In pulling her oar Ruth scarcely ever raised her eyes to a level with the coxswain's face; but when she chanced to, she saw that Trix was pallid and her eyes were clouded with fear.

Ruth hoped none of the other girls saw that mask of dread which the situation had forced upon their little coxswain. She wanted to cry out to Trix-to warn her to hide her emotion. But she had no breath to spare for this.

Every ounce of breath and of muscle she owned, Ruth put into her stroke. She felt the rhythmic spring of the craft, and knew that her mates were keeping well up with her. They were doing their part bravely, even though they might be frightened.

And then, suddenly and fortunately, the freshman craft found a sheltered bit of water. A high shoulder of the hilly island broke the force of the wind.

"Ashore! Put us ashore!" Ruth managed to gasp so that Trix heard her.

"We-we'll wreck the shell!" complained Trix. "It's so shallow."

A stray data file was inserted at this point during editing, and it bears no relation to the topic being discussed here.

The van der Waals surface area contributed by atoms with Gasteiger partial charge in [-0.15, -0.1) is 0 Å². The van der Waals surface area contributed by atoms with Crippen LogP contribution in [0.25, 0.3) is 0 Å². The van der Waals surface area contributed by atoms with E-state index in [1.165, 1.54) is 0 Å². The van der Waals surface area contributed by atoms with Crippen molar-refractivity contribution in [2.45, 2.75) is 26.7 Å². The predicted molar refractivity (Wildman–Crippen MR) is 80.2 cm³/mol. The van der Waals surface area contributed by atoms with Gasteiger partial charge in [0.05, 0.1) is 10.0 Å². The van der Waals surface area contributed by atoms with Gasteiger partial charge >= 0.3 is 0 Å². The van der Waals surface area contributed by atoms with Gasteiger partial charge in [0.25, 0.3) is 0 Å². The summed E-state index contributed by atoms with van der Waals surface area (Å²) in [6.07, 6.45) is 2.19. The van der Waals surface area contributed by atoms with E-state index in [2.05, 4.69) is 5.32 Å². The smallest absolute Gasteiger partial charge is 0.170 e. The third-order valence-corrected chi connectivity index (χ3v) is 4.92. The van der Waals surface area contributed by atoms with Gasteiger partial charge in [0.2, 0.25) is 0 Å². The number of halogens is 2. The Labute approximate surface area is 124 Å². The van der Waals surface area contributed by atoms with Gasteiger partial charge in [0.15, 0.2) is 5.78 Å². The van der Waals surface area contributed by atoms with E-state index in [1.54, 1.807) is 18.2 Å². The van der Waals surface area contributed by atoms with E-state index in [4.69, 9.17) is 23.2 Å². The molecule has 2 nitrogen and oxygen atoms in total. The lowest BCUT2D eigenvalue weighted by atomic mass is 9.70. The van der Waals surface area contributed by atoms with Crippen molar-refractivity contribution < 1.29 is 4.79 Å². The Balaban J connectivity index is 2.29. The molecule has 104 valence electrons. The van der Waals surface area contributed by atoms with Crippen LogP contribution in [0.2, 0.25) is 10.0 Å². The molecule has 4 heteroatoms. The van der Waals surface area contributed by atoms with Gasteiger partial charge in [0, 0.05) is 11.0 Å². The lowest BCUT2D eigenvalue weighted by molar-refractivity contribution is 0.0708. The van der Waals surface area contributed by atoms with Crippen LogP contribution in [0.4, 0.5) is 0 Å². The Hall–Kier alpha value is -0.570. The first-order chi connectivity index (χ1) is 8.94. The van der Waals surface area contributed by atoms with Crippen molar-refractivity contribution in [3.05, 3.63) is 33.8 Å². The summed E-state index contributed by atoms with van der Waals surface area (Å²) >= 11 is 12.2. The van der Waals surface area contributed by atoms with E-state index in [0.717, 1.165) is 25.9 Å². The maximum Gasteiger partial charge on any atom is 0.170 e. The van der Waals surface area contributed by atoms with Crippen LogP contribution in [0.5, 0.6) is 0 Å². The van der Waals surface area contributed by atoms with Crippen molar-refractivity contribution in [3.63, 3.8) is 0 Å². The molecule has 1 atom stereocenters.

"We'll not drown in shallow water," ejaculated Ruth, expelling the words between strokes.

The coxswain shot them shoreward. She caught a glimpse of another boat pulled up on the beach-the skiff they had earlier seen rounding the point of the island.

In thirty seconds they were safe. The rain began to pour down upon them in a brisk torrent. But that did not matter.

"Rather be half drowned in the rain than wholly drowned in the lake!" Jennie Stone declared, as they scrambled out into the shallow water, more than ankle deep, and lifted the treacherous shell out of the lake.

"Goodness! what a near one that was!" Helen declared.

Ruth looked at the skiff drawn up on the shore, and then up into the grove of trees.

"I wonder where the girl is who was in that boat?" she said.

"Was it a girl?" asked Helen, with interest.